Results for 'GINIOUX Arlette'

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Biography

Courtesy of Galerie Malaquais

Galerie Malaquais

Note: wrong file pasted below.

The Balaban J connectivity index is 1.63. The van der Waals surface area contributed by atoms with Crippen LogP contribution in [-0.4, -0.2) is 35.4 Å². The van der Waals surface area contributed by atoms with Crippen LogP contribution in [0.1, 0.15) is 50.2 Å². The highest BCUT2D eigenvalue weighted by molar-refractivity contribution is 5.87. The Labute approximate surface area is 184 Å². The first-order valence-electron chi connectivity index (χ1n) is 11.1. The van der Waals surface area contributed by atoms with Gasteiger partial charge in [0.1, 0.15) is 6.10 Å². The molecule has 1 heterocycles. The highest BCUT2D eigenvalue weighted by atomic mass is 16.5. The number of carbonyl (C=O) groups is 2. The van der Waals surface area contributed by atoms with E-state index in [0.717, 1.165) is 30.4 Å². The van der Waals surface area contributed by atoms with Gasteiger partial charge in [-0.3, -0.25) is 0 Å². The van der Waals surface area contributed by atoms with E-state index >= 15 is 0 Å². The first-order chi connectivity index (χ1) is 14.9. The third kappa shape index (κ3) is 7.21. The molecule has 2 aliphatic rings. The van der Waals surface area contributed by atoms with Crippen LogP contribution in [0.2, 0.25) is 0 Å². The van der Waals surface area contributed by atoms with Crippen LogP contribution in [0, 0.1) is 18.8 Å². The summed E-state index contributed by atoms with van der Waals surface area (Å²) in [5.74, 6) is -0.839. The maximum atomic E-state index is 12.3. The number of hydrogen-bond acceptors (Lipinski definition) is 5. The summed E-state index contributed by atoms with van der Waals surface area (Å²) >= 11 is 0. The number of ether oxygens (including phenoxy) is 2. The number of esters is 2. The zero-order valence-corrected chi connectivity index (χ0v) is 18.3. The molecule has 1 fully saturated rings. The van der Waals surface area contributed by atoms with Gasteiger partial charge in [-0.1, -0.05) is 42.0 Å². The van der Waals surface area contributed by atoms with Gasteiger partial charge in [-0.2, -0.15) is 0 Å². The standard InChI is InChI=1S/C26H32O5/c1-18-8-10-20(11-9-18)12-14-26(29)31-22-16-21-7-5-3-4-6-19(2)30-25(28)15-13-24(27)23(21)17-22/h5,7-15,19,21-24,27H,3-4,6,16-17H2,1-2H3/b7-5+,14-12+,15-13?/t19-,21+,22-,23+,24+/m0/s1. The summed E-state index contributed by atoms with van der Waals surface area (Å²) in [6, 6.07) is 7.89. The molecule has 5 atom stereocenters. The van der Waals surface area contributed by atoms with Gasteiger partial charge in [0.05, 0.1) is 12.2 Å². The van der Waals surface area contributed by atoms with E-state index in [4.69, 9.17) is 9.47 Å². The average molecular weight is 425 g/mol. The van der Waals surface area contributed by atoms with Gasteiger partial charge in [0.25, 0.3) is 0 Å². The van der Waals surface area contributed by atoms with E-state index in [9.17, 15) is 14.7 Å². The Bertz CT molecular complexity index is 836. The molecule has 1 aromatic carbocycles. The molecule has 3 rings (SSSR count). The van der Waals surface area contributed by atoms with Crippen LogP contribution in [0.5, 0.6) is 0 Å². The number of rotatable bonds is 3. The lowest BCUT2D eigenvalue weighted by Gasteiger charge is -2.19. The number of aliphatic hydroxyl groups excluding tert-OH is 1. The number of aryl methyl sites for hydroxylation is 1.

Arlette Ginioux was born in Etables-sur-Mer in the Côtes d’Armor. She took lessons at the Malebranche Academy with the sculptor Charles Auffret, and then entered the Ecole Nationale Supérieure des Beaux-Arts in Paris. She followed the painting course, then the sculpture and medal engraving courses, where Raymond Corbin was her teacher. In 1970, she made Alain Bombard’s medal, which she stamped with wedges directly carved out from steel. In 1971, she was granted the Despiau-Wlérick prize. That same year, Dunoyer de Segonzac wrote the foreword to her first exhibition that took place in Mont-de-Marsan (drawings, sculptures and watercolours). She participated in many salons: the Drawing and watercolour Salon, the Ville d’Avray castle Salon…In 1972, Georges Muguet invited her to join the Sculpture Exhibition which was held at the Ville d’Avray castle with Paul Cornet, Georges Hilbert, Jean Carton…In 1981, along with Charles Auffret, Jean Osouf and Roch Vandromme, she was part of the Independence and Tradition exhibition at the Nevers Gallery, with a foreword by Patrice Dubois. In 1987, she was invited to the Sixth Angers Salon, which was presided by Jean Carton and inaugurated by François Mitterrand, and showed her work at the Madame du Barry Foundation in Versailles for an exhibition entitled French sculpture of our Time. This major exhibition gathered works by Emile-Antoine Bourdelle, Camille Claudel, Jane Poupelet, Lucien Schnegg, Robert Wlérick…The foreword of its catalogue was written by Michel Fare, a member of the Institut. In 1994, The Maif welcomes sculpture displayed works by Arlette Ginioux, Claude Abeille, Charles Auffret, Robert Couturier…Throughout her career, two personal exhibitions were dedicated to her work: one in 1990 at the Varine-Gincourt Gallery in the rue du Faubourg Saint-Honoré in Paris, and the other in 1993, with a foreword by Roger Passeron and Robert Couturier. As Paul Valéry did, Arlette Ginioux claims that drawing is an artistic discipline in itself, as are sculpture and painting. A solitary and independent soul, she cannot sever her art from her life and expresses in her work her inner personality.

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